This film feels pressing to make right now. This year in Florida, a new ‘Don’t say gay’ bill has passed which is a Section 28 all over again. This isn’t just a film about British LGBTQ history, it’s a film for international audiences to learn about how damaging these kinds of policies are for the children they seek to protect.

From our research, we know legislation like Section 28 is incredibly damaging for young people and the LGBTQ+ community so we’re on a mission to ensure people know what happened in the UK, the impact it had and how the LGBTQ community came together.

We’ve seen progress in ‘mandatory’ relationship and sex education being implemented in the UK recently where space has been created to learn about LGBTQ+ relationships and lives but schools have seen the organised removal of children by parents in the past few years.

And whilst the rights of LGBTQ+ people and education have come a long way in the past twenty years we can never take that progress for granted. We’ve seen the Government flip flop over current LGBTQ+ policies which send signals that our protected rights can always come into question. This sits on the backdrop of homophobic media headlines towards the community which eerily echo the same treatment of LGBTQ+ people in the lead-up to Section 28 in the 80s.

Just imagine, if we make this film it could become part of the educational curriculum as a history and social studies lesson, going full circle into the belly of the beast where Section 28 really took hold.


The Film: Don’t Say Gay

We’ve interviewed over 75 people across the UK. Their stories cover bullying, internalised shame, self-loathing, and isolation. But they’re also joyful from finding Gloria Gaynor to help come out to secret relationships and trysts. These stories are difficult to listen to but vital we hear them and recognise that this happened to the LGBTQ+ community. I’ve also interviewed many of the prominent figures and groups involved in campaigning against Section 28 from Peter Tatchell who was part of Outrage to Lisa Power who helped set up Stonewall, Femi Otitoju a political activist who developed the Positive Images campaign and Sue Sanders who led Schools out and set up LGBTQ+ History Month. This is just a snapshot of people we’ve spoken to about the past.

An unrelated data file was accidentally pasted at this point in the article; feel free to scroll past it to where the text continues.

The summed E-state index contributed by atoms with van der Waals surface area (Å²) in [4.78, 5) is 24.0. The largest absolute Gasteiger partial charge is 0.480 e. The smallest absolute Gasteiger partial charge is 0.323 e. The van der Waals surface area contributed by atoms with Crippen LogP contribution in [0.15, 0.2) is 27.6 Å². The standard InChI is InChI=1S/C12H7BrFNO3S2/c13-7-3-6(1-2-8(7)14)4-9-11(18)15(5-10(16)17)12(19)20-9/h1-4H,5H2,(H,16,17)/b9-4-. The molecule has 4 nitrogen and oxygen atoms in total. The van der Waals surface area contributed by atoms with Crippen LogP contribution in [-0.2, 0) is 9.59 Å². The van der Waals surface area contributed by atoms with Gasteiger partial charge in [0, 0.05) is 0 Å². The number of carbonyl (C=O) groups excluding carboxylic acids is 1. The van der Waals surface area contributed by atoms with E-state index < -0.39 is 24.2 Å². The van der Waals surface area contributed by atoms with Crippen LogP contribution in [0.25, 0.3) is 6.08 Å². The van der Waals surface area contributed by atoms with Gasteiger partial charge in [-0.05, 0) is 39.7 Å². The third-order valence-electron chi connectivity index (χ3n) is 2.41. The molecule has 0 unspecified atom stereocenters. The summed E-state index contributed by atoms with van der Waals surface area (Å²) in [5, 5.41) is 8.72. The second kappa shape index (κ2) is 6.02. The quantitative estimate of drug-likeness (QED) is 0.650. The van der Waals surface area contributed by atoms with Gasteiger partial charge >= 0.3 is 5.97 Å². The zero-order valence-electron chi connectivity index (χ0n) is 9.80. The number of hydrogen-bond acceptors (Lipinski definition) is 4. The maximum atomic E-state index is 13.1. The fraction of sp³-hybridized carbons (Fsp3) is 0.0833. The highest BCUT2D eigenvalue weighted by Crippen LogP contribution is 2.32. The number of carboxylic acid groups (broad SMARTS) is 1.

Overall, it’s a story that despite being full of harrowing tales also has many comedic and heroic acts. It involves abseiling lesbians in the houses of parliament, mass protests across the UK, pantomime-esque villains in the house of lords, black sisters funding legal cases for protestors, car chases and arrests for spray painting stop section 28, a moral panic in the media, founding of a national charity to tackle the legislation, a group of outraged protestors, a court case against an LGBTQ+ youth group, an undercover secret researcher dressing as a lesbian and even an independent referendum to the tune of £1 million pounds led by a prominent UK businessman to keep Section 28 in place. We have access to many of the people involved in these twists and tales of Section 28.

As of July 8th, this project has raised $39,000 of their $41,816 goal. This project has 20 days left to raise the $41,816 or it will not be funded. For a pledge of $18, you will get a music playlist.  For a pledge of $60, you will get a digital screening of the film.  To learn more and to pledge money, go to: